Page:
At the same time that the School of the Prophets was reorganized in 1867, President Brigham Young reorganized the Church’s Relief Society. He sought to involve the sisters in promoting home industry and self-sufficiency, and encouraged them to teach each other how to withstand life’s temptations and how to fashion their own clothing and styles so that the community’s capital would remain within the territory and help stimulate economic growth. The importance of the Relief Society was emphasized when Brigham Young called Eliza R. Snow, probably the most respected woman in the Church, as its president. He wanted the sisters “to visit the sick and the helpless and the needy, and learn their wants, and, under their Bishops, collect the means necessary to relieve them.”17 They were, furthermore, to prevent or diminish female extravagance, inform themselves on political matters, and lobby against anti-Mormon legislation.18

Eliza R. Snow (1804–87)

Eliza R. Snow (1804–87) accepted the gospel in 1835. Throughout her life she was known as “Zion’s poetess” because of the comfort, solace, and enlightenment she conveyed to her fellow Saints as she articulated her own unswerving fidelity to the gospel.

Eliza was the first secretary of the Relief Society organized in Nauvoo. In Utah she presided over the sisters’ work in the Endowment House. Sister Snow served as the second general president of the Relief Society for twenty years, beginning in 1867.

Strengthening Zion Further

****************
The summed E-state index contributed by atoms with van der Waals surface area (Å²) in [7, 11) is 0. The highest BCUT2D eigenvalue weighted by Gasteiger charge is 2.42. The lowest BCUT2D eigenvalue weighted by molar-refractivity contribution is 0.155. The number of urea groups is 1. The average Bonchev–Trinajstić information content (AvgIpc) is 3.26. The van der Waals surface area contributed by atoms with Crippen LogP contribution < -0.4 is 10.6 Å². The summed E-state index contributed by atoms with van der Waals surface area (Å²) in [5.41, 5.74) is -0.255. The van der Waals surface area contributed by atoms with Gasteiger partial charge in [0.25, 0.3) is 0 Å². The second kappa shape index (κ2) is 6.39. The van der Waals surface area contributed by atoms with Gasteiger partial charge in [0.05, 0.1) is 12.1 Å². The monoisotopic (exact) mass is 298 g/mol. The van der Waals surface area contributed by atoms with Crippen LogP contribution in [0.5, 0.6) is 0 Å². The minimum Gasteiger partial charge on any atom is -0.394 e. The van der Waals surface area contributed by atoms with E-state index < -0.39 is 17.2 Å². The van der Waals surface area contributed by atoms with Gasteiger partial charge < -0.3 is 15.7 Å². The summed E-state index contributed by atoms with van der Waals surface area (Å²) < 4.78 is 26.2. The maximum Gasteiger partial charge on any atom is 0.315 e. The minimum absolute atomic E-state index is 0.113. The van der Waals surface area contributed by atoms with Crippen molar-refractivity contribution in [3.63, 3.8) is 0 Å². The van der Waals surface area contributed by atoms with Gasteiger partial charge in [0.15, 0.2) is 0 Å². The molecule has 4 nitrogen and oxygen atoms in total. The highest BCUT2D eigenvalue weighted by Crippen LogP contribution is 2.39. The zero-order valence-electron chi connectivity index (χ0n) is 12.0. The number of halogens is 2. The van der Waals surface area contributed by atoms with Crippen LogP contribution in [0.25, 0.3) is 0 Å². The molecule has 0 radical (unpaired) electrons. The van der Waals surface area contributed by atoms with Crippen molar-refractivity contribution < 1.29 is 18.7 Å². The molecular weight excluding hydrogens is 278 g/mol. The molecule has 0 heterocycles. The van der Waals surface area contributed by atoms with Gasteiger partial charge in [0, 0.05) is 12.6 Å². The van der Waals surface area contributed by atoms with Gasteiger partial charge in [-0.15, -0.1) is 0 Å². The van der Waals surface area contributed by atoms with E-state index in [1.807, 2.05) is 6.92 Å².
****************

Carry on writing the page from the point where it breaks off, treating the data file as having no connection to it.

Conscious that the variety of languages converts brought with them to their new mountain homes made communication difficult and reading English periodicals a problem, President Young promoted for a time a new phonetic alphabet. He believed that this new alphabet would stimulate unity among the Saints. The president asked several of his associates to develop a new phonetic alphabet called Deseret. Drawing on Pitman shorthand as a source for the sounds and characters, these brethren soon accomplished their task. President Young then authorized the printing of the Book of Mormon and several school books using the new symbols. Orson Pratt transcribed the Book of Mormon into the new alphabet in 1869, and a small-sized edition was produced.

The cover of a second-grade reader book

The cover of a second-grade reader book published in the Deseret alphabet and examples of the alphabet. The Deseret alphabet was begun in October 1853 by a committee composed of Heber C. Kimball, Parley P. Pratt, and George D. Watt. The alphabet was primarily the work of George D. Watt. This reader and a few other books, including the Book of Mormon, were published before 1870.

President Young explained the merits of this new alphabet, stating that it would make it easier for children to learn to read and minimize the amount of time they would have to spend in school. In addition, he said it would reduce the time foreign converts would need to learn English. After the primers were printed, classes were held and other attempts were made to convert the Saints to implementing this alphabet. Soon it was discovered that using a new alphabet created more difficulties than it solved, and the experiment was abandoned.

The Old Tabernacle

Prior to the construction of the domed Tabernacle known to most Latter-day Saints today, Church members gathered in the “Old” Tabernacle, shown here. To the right of it was the North Bowery, which accommodated larger crowds in good weather. Construction on the first Tabernacle began 21 May 1851. The building was completed and dedicated 6 April 1852 by President Willard Richards. It was torn down in 1870 and replaced by the Assembly Hall.